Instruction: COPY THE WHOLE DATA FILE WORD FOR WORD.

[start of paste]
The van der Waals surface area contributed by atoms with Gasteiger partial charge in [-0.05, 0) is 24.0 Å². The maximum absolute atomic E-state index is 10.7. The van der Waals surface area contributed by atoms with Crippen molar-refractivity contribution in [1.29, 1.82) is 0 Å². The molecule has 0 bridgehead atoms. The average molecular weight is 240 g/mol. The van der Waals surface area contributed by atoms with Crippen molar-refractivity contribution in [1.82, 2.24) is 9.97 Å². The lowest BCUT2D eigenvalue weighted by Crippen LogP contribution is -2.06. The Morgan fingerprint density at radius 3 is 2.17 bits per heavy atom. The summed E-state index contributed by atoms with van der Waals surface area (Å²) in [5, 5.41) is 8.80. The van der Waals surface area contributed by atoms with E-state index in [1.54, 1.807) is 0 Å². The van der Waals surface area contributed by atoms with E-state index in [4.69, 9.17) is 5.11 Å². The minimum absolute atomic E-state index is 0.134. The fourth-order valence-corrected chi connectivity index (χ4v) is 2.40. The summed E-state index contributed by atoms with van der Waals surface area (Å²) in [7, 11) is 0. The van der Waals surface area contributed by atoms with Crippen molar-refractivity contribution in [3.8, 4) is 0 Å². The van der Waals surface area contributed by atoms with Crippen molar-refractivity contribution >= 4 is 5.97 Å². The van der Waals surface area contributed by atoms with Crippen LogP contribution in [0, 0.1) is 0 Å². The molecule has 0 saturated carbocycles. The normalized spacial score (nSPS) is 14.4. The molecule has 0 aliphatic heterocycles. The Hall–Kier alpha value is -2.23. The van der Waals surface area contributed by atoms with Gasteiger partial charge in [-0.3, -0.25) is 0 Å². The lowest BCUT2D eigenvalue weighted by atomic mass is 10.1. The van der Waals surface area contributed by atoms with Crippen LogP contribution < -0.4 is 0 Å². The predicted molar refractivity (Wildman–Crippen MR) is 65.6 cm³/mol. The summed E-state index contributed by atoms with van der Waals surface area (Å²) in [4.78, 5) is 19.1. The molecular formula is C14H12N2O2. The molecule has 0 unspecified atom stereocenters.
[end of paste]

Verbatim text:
The van der Waals surface area contributed by atoms with Gasteiger partial charge in [-0.05, 0) is 24.0 Å². The maximum absolute atomic E-state index is 10.7. The van der Waals surface area contributed by atoms with Crippen molar-refractivity contribution in [1.29, 1.82) is 0 Å². The molecule has 0 bridgehead atoms. The average molecular weight is 240 g/mol. The van der Waals surface area contributed by atoms with Crippen molar-refractivity contribution in [1.82, 2.24) is 9.97 Å². The lowest BCUT2D eigenvalue weighted by Crippen LogP contribution is -2.06. The Morgan fingerprint density at radius 3 is 2.17 bits per heavy atom. The summed E-state index contributed by atoms with van der Waals surface area (Å²) in [5, 5.41) is 8.80. The van der Waals surface area contributed by atoms with E-state index in [1.54, 1.807) is 0 Å². The van der Waals surface area contributed by atoms with E-state index in [4.69, 9.17) is 5.11 Å². The minimum absolute atomic E-state index is 0.134. The fourth-order valence-corrected chi connectivity index (χ4v) is 2.40. The summed E-state index contributed by atoms with van der Waals surface area (Å²) in [7, 11) is 0. The van der Waals surface area contributed by atoms with Crippen molar-refractivity contribution in [3.8, 4) is 0 Å². The van der Waals surface area contributed by atoms with Crippen molar-refractivity contribution >= 4 is 5.97 Å². The van der Waals surface area contributed by atoms with Crippen LogP contribution in [0, 0.1) is 0 Å². The molecule has 0 saturated carbocycles. The normalized spacial score (nSPS) is 14.4. The molecule has 0 aliphatic heterocycles. The Hall–Kier alpha value is -2.23. The van der Waals surface area contributed by atoms with Gasteiger partial charge in [-0.3, -0.25) is 0 Å². The lowest BCUT2D eigenvalue weighted by atomic mass is 10.1. The van der Waals surface area contributed by atoms with Crippen LogP contribution < -0.4 is 0 Å². The predicted molar refractivity (Wildman–Crippen MR) is 65.6 cm³/mol. The summed E-state index contributed by atoms with van der Waals surface area (Å²) in [4.78, 5) is 19.1. The molecular formula is C14H12N2O2. The molecule has 0 unspecified atom stereocenters.